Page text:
Can Pa. drivers run a red light that won’t change?

Remember the four-minute rule when a traffic light is stuck on red.

By Matt Desanto
Centre Daily Times

Construction, congestion and bothersome drivers often make for a frustrating commute, but a broken traffic signal can take things to a whole new level.

A never-ending red light presents a dilemma for drivers:
• Will that signal ever change?
• If it doesn’t, is it safe to continue driving when traffic is clear?
Remember the four-minute rule when a traffic light is stuck on red. READING EAGLE,
• Is that even legal in Pennsylvania?

Luckily, a relatively new law in the Keystone State makes this rare circumstance a bit easier for drivers throughout the commonwealth. Here’s what you need to know about running through a red light that won’t turn green.

Can you run a red light if it won’t turn green?

Probably, but it depends on the circumstances.

According to the commonwealth’s Ride on Red law, any vehicle (including cars, bikes, motorcycles and even horse-drawn buggies) can proceed through an intersection if a trafficsignal is malfunctioning or if its vehicle-detection system fails to recognize present vehicles. In these instances, drivers should treat malfunctioning traffic signals as stop signs, according to PennDOT.

“It’s important to note, however, that this does not mean you can treat any red light as a stopsign,” PennDOT wrote in an online guide. “It must be malfunctioning.” According to the agency, Pennsylvania law lacks specic language dening how long amotorist must wait at a red light before the signal is considered malfunctioning. It is best to use common sense and look for signs of complete malfunction, including a totally dark signal or a light frozen in red mode (or, as PennDOT says, going through several cycles without granting a green light).

Through a partnership with Pennsylvania State Police, PennDOT published a safety video in 2018 that recommends waiting at least four minutes before asserting a traffic signal is broken.

“We have a lot of questions on what constitutes a malfunctioning signal,” State Trooper Brent Miller said in the video. “Basically, if you’re at a traffic control signal for more than four minutes, that means it is malfunctioning. There is no traffic signal out there in the state of Pennsylvania that cycles longer than four minutes. A lot of people are impatient and may think a minute is too long, but you have to remind people that it’s actually four minutes.” Before an amendment in 2016, Pennsylvania’s law allowed motorists to treat only traffic signals that were not operating as stop signs. Now, additional language species malfunctions can surface through traffic signals that use inductive loop sensors or automated technology features to detect the presence of vehicles. PennDOT says lightweight vehicles may have trouble triggering a traffic signal’s detection, resulting in a light that does not change.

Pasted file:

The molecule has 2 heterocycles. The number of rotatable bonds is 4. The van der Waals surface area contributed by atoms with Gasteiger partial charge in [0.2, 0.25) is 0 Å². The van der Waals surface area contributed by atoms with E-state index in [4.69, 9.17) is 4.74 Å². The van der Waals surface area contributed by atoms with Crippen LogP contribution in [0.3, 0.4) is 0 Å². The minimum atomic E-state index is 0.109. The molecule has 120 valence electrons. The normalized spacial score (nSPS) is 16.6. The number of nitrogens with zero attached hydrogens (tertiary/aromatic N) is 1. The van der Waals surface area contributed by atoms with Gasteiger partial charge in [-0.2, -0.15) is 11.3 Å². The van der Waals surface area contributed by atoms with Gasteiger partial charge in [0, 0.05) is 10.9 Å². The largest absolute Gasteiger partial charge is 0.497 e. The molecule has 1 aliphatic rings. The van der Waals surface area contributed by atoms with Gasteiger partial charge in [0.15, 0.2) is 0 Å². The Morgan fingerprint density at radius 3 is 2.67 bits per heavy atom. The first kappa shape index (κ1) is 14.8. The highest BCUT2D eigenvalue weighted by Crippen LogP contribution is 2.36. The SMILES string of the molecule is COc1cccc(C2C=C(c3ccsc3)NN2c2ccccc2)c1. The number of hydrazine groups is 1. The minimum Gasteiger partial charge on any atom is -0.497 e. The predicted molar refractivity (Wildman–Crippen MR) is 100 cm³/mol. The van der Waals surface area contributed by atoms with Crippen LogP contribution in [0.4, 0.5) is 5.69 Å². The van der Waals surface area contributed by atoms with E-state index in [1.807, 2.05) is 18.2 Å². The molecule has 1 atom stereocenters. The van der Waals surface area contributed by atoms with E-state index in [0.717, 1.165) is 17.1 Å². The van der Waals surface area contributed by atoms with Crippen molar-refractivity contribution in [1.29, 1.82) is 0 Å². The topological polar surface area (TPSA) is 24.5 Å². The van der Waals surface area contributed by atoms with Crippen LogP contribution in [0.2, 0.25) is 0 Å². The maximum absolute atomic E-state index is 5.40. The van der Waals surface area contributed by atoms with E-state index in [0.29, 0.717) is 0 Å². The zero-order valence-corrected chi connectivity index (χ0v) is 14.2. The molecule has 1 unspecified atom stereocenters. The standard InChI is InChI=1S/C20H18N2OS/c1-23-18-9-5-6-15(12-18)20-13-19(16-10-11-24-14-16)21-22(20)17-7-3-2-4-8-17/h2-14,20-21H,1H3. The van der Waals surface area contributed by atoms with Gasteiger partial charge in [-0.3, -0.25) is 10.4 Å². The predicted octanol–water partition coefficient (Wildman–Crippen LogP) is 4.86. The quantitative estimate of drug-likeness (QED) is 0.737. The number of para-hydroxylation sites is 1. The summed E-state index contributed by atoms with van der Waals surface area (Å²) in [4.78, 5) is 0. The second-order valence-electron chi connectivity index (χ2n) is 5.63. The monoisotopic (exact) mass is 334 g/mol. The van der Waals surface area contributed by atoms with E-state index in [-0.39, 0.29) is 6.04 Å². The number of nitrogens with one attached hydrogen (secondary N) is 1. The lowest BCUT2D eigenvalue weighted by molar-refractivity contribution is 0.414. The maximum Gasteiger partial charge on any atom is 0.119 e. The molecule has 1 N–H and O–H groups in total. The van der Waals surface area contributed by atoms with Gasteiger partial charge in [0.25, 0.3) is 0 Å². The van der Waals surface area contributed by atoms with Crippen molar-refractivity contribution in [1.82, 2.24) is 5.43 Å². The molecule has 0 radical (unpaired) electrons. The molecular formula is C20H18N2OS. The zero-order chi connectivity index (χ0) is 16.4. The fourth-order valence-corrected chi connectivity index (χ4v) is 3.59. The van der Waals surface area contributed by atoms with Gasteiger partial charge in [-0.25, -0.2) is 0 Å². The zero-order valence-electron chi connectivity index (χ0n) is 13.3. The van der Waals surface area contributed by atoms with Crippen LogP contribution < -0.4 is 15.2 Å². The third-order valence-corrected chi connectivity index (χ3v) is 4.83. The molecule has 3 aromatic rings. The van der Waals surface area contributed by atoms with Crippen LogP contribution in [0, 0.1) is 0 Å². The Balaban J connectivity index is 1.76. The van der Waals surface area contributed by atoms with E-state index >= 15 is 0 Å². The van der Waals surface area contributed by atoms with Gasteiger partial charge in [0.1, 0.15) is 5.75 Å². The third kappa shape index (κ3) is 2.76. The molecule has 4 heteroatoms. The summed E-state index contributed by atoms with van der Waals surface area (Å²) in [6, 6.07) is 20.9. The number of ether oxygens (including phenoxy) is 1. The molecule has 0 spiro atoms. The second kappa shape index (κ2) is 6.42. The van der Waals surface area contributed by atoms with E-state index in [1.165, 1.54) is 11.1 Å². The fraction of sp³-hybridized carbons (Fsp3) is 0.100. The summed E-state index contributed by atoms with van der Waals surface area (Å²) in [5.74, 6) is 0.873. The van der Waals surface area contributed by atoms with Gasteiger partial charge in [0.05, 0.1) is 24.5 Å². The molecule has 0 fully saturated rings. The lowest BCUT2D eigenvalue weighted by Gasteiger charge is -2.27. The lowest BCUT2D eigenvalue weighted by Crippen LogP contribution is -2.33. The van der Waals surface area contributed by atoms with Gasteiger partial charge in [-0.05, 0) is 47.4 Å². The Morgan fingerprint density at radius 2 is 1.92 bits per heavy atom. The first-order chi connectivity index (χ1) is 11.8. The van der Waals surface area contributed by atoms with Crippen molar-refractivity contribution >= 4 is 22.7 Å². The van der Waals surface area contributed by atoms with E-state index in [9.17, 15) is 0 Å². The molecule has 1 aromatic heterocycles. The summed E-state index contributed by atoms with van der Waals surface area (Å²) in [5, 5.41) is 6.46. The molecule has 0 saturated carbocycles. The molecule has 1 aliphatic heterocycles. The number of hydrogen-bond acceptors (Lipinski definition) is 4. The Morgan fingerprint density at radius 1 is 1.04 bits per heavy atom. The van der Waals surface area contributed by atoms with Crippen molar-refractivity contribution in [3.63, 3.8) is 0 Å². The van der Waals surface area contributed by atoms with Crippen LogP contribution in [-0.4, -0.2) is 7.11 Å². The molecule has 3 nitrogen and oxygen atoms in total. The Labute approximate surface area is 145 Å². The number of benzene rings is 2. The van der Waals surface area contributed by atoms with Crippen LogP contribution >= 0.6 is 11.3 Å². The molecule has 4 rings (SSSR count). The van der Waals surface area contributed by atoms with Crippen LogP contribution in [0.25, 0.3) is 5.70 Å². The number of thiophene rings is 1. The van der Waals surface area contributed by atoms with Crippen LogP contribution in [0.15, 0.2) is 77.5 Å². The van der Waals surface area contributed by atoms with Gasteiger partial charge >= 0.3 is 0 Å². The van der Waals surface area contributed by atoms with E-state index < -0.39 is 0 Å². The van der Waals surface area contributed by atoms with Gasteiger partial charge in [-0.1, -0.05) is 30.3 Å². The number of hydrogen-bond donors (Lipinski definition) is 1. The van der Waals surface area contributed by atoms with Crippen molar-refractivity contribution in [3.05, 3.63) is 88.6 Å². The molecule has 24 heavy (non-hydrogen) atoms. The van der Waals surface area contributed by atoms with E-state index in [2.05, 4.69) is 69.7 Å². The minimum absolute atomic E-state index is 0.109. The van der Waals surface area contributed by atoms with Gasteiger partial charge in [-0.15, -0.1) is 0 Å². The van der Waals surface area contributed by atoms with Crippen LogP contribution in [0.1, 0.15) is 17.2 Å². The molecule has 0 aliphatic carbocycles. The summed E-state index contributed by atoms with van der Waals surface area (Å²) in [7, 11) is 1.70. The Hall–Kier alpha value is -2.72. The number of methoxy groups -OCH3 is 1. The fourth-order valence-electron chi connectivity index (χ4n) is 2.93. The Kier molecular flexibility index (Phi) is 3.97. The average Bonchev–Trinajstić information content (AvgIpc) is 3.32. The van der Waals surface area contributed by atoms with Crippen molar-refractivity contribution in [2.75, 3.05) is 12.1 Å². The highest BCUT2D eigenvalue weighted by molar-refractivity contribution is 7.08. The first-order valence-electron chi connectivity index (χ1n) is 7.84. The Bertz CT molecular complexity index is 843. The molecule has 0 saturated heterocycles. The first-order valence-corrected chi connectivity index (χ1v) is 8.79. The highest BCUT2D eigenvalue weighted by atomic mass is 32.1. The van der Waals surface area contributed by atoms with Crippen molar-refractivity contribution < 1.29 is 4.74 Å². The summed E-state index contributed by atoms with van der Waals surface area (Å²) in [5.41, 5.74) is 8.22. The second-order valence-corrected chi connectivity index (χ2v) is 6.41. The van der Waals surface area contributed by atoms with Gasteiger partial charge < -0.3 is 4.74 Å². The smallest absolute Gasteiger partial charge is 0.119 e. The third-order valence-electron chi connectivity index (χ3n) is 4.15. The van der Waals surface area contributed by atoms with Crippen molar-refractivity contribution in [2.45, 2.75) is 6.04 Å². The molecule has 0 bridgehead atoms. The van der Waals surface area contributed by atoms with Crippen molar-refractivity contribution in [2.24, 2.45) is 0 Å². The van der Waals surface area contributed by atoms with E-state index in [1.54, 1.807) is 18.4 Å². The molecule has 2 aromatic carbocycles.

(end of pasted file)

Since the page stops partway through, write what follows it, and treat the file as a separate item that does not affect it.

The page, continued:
Can I get a ticket if I run a malfunctioning red light?

Possibly, but it’s a bit of a gray area.

As PennDOT recommends, look for signs of malfunction and wait long enough to proceed through an inoperable red signal. Use extreme caution and make sure the intersection is clear before driving forward into the intersection. Pennsylvania drivers who pass through a steady, operational red light at an intersection commit a summary offense and may be subject to a fine of at least $25 and, potentially, marks against their driving record. According to Pennsylvania code, heftier fines of around $100 are applied for those found violating an automated red light.

Tips for staying safe

PennDOT maintains many guides and brochures offering safety tips for Pennsylvania drivers, all available online at no cost.
To put things simply, the agency encourages drivers to “Start SMART” and “Stay SMART” — a series of acronyms offering straightforward safety tips.

Start SMART
• S — Seat belt on, seat adjusted
• M — Mirrors adjusted and clear
• A — Air conditioning, heating and defrost panels set
• R — Radio and audio panel set
• T — Thoroughly check the area for traffic, people and objects.
Stay SMART
• S — Watch your speed
• M — Frequently check your mirrors
• A — Avoid distractions
• R — Remember the rules of the road
• T — Give yourself enough time to reach your destination.

 

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